So I guess at for filled shapes, I need to add the offset 0.5 to the right and bottom coordinates. Am I correct?

Elias
Member #358
May 2000

No, there is no offset for filled shapes. And outlined shapes also are filled - they simply specify the center and not the outer outline. So if you use a thickness of 1 that means the filled shape extends 0.5 in all directions and the offset is only to counter that - but in general there never is any extra offset.

--
"Either help out or stop whining" - Evert

SiegeLord
Member #7,827
October 2006
avatar

I think it is best to imagine what happens exactly instead of memorising the offsets. Study the second diagram + code in the link I gave you and it should be apparent why the output you get is what you get.

The short version is that integer pixel coordinates refer to the top-left corner of the pixel and not its centre.

"For in much wisdom is much grief: and he that increases knowledge increases sorrow."-Ecclesiastes 1:18
[SiegeLord's Abode][Codes]:[DAllegro5]:[RustAllegro]

axilmar
Member #1,204
April 2001

SiegeLord said:

I think it is best to imagine what happens exactly instead of memorising the offsets. Study the second diagram + code in the link I gave you and it should be apparent why the output you get is what you get.

I have studied both diagrams and read the relevant documentation page many times, but I can't seem to pinpoint the exact rules of drawing.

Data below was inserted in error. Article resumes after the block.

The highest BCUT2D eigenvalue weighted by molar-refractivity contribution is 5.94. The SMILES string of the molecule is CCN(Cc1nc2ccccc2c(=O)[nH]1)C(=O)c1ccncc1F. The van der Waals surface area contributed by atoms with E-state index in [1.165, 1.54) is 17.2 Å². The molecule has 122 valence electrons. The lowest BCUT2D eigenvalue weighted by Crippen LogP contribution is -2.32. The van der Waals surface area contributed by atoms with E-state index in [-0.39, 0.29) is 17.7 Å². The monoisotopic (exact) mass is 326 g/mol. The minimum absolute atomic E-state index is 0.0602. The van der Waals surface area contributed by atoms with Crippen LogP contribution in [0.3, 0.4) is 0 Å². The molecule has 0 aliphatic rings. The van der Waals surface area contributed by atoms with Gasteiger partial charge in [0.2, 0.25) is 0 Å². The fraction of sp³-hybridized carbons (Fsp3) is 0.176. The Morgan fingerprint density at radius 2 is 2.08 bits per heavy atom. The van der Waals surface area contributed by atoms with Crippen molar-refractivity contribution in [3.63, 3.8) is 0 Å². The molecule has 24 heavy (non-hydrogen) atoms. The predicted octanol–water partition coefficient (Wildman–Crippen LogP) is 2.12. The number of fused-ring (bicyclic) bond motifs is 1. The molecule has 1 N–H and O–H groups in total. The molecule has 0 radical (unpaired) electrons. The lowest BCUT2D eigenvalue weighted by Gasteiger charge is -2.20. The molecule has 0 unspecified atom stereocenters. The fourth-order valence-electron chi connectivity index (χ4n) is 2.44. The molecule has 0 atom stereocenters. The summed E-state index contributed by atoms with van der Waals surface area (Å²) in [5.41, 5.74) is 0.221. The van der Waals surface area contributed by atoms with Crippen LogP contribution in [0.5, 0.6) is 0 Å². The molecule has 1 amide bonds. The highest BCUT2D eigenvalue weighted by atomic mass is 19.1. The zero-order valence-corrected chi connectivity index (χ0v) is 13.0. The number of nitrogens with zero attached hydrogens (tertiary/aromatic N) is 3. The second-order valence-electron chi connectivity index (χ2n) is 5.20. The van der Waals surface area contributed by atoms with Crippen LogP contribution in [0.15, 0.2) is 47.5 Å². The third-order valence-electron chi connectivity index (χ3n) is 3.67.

So, let me write down the complete set of rules of drawing:

  • if the shape is outlined, then the coordinates refer to the pixel center.

  • if the shape is not outlined, then the coordinates refer to the pixel top-left corner.

  • a pixel is drawn if its center is within the shape coordinates.

Am I correct? are the above the only rules I need to remember for drawing?

Elias
Member #358
May 2000

They always refer to the exact position (with 0.0/0.0 being the top-left corner of the top-most and left-most pixel). But when you draw an outlined shape, say the red line in the diagram from (2, 1) to (6, 1) then you need to take the thickness into account. It has a thickness of 2, so you really draw a rectangle from (2, 1 - 1) to (6, 1 + 1) so a rectangle from (2, 0) to (6, 2). Any any pixels who's pixel centers are within that mathematical shape will be lit.